Marsh grasses in Maryland provide valuable habitat for wildlife and help filter runoff from nearby farms. NRCS photo.
The Chesapeake Bay is a valuable resource. The Bay is home to a variety of species, such as blue crab and striped bass, provides jobs for local fishing communities, and serves as a place to interact with nature. About a quarter of the land in the Chesapeake Bay watershed is devoted to agriculture. The crops and livestock produced in this region provide food and fiber for millions of Americans. But these agricultural lands do more than produce food—they can play a role in improving the Bay’s water quality.
In 2010, the Environmental Protection Agency (EPA) worked with the Bay states to set water quality goals for the Chesapeake Bay and to develop Watershed Improvement Plans, or “WIPs,” for each of the states. Read more »
NRCS Maryland leadership joined the midshipmen for the service project. NRCS photo.
In the middle of the Broadneck Peninsula in Cape St. Claire sits a part of Maryland history that was neglected until a few years ago. The empty house resting on 30 acres was once part of Goshen Farm, a working farm that nearly covered the entire peninsula. Corn, wheat, beets, buckwheat and cabbage, as well as food for oxen, cows, pig, sheep, horses and mules grew abundantly, nourished by the rich and healthy soil.
Now, USDA’s Natural Resources Conservation Service (NRCS) is working with the Goshen Farm Preservation Society, Inc. to protect this farm – and put it back to work. NRCS and the society want to raise awareness of the importance of healthy soils for long-term, sustainable agricultural production, and Goshen Farm is the perfect place. Read more »
Staff members from the Alliance for the Chesapeake Bay and the Maryland Forest Service advise a forest landowner on options for how to participate in a water quality trading system.
Government agencies and organizations in Pennsylvania, Maryland and Virginia have been building water quality trading systems during the past few years to lower the cost of regulatory compliance with water quality laws.
These trading systems enable farmers, ranchers and forest landowners in these Chesapeake Bay-area states to generate income by selling water quality credits to regulated entities like waste water treatment facilities and developers. As this market matures, people will be able to incorporate clean water into their overall management objectives more seamlessly.
The Alliance for the Chesapeake Bay, with funding from a USDA Conservation Innovation Grant, is developing tools to make it easier for people who own or manage forests to offer up their forested land for possible water quality and other ecosystem service credits. The alliance is working to streamline the credit development process for water quality trading on forested land in the region. Read more »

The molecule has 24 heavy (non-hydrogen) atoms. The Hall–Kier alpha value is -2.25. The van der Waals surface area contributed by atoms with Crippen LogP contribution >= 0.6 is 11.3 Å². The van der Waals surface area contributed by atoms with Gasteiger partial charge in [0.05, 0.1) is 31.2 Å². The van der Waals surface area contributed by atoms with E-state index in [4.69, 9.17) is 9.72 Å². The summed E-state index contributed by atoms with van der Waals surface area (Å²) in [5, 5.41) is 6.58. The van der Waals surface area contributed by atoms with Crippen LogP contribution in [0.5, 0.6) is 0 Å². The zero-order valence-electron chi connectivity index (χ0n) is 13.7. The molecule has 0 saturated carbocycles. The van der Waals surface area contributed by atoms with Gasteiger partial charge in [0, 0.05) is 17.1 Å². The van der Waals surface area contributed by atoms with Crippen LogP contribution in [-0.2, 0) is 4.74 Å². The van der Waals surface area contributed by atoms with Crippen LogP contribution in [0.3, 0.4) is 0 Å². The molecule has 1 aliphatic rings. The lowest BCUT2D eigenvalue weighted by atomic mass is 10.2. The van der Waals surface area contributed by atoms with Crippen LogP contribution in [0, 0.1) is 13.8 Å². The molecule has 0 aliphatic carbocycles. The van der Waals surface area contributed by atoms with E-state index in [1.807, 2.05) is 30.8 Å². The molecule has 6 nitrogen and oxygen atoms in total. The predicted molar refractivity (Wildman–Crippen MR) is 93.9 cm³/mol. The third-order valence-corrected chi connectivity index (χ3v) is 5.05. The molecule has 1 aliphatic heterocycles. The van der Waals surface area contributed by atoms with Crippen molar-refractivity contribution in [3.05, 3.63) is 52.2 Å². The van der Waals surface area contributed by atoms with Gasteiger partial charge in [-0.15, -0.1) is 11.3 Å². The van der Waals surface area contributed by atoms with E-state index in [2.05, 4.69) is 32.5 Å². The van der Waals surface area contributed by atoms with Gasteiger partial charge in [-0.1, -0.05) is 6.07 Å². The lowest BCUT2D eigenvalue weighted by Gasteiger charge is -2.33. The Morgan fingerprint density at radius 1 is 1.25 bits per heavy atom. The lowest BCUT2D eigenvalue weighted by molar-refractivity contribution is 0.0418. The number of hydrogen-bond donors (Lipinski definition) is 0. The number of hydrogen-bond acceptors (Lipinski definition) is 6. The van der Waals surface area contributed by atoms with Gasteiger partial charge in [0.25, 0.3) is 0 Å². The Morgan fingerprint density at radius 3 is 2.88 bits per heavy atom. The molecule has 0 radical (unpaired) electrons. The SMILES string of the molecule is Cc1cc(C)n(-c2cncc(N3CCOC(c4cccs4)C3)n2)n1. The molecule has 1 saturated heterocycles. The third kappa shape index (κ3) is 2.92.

Holding a handful of oyster spat: It takes about two years in Maryland to grow an oyster. Standing next to Acting Under Secretary Doug O’Brien (foreground) is Terrance Taylor, representative for Congressman Steny Hoyer; Letitia Nichols, Business & Cooperative Program Director and Michael Dee, President, The Patapsco Bank. USDA has guaranteed a bank loan that will help the oyster operation grow and also protect Chesapeake Bay. USDA photo.
Earlier this week it was my honor to join USDA Rural Development Acting Under Secretary Doug O’Brien and Patapsco Bank President/CEO Michael Dee to announce funding support for one of Maryland’s favorite delicacies – the Chesapeake Bay Oyster.
“In today’s environment, economic recovery is the driving factor in everything we do, and our support for this local food project will have many benefits,” O’Brien said. “It will help support jobs and businesses in the region and support an eco-friendly environment that helps restore and protect the Chesapeake Bay.” Read more »
The Chesapeake Bay Watershed extends across 64,000 square miles. (Graphic courtesy of Chesapeake Bay Program)
Urban and community forests, agroforestry, fish and wildlife habitat, mining areas and contaminated lands are the targets of a restoration strategy aimed to help the Chesapeake Bay, the largest estuary in the U.S.
The final Chesapeake Restoration Strategy, a multi-agency effort released this month by the Forest Service, relies heavily on collaboration among partners in federal, state and local governments, watershed and community organizations and private partners. Read more »
Deputy Secretary of Agriculture Kathleen Merrigan addresses the Chesapeake Bay Executive Council and members of the press.
On July 11, Deputy Secretary Kathleen Merrigan and I traveled to Richmond, Virginia to represent USDA at the annual Chesapeake Bay Executive Council (CBEC) meeting. The CBEC is the governing body of Bay restoration and protection efforts, and it includes leaders from federal agencies and states across the Chesapeake Bay Watershed. Read more »